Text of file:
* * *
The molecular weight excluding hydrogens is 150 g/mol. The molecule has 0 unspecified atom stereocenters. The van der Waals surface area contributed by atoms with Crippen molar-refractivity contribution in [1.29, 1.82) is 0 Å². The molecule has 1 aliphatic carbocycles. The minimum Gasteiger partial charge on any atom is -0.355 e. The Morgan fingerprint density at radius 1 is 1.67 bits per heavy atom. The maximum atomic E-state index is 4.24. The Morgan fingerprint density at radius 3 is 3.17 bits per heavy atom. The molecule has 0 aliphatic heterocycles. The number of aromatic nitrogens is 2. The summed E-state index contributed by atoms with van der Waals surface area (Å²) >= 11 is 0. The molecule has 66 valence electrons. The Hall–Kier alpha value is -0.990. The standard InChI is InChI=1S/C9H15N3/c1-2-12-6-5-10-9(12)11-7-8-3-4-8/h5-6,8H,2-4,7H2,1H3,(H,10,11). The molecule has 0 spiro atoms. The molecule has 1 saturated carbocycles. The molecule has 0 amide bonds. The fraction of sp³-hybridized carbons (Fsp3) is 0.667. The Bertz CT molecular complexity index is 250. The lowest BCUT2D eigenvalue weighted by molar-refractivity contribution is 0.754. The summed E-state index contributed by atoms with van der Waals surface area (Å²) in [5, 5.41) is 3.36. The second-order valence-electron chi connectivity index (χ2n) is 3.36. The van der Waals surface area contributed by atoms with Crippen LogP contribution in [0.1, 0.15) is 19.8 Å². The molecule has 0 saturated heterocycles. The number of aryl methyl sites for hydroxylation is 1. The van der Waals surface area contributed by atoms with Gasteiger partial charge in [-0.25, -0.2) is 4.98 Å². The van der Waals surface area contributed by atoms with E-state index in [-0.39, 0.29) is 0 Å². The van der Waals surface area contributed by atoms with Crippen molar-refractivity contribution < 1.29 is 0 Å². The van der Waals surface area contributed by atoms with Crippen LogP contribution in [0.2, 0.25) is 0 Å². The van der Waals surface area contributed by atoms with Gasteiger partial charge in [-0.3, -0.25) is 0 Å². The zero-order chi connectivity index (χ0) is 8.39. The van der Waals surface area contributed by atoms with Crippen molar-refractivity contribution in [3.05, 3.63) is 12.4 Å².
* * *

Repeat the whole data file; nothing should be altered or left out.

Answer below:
The molecular weight excluding hydrogens is 150 g/mol. The molecule has 0 unspecified atom stereocenters. The van der Waals surface area contributed by atoms with Crippen molar-refractivity contribution in [1.29, 1.82) is 0 Å². The molecule has 1 aliphatic carbocycles. The minimum Gasteiger partial charge on any atom is -0.355 e. The Morgan fingerprint density at radius 1 is 1.67 bits per heavy atom. The maximum atomic E-state index is 4.24. The Morgan fingerprint density at radius 3 is 3.17 bits per heavy atom. The molecule has 0 aliphatic heterocycles. The number of aromatic nitrogens is 2. The summed E-state index contributed by atoms with van der Waals surface area (Å²) >= 11 is 0. The molecule has 66 valence electrons. The Hall–Kier alpha value is -0.990. The standard InChI is InChI=1S/C9H15N3/c1-2-12-6-5-10-9(12)11-7-8-3-4-8/h5-6,8H,2-4,7H2,1H3,(H,10,11). The molecule has 0 spiro atoms. The molecule has 1 saturated carbocycles. The molecule has 0 amide bonds. The fraction of sp³-hybridized carbons (Fsp3) is 0.667. The Bertz CT molecular complexity index is 250. The lowest BCUT2D eigenvalue weighted by molar-refractivity contribution is 0.754. The summed E-state index contributed by atoms with van der Waals surface area (Å²) in [5, 5.41) is 3.36. The second-order valence-electron chi connectivity index (χ2n) is 3.36. The van der Waals surface area contributed by atoms with Crippen LogP contribution in [0.1, 0.15) is 19.8 Å². The molecule has 0 saturated heterocycles. The number of aryl methyl sites for hydroxylation is 1. The van der Waals surface area contributed by atoms with Gasteiger partial charge in [-0.25, -0.2) is 4.98 Å². The van der Waals surface area contributed by atoms with E-state index in [-0.39, 0.29) is 0 Å². The van der Waals surface area contributed by atoms with Crippen molar-refractivity contribution < 1.29 is 0 Å². The van der Waals surface area contributed by atoms with Crippen LogP contribution in [0.2, 0.25) is 0 Å². The van der Waals surface area contributed by atoms with Gasteiger partial charge in [-0.3, -0.25) is 0 Å². The zero-order chi connectivity index (χ0) is 8.39. The van der Waals surface area contributed by atoms with Crippen molar-refractivity contribution in [3.05, 3.63) is 12.4 Å².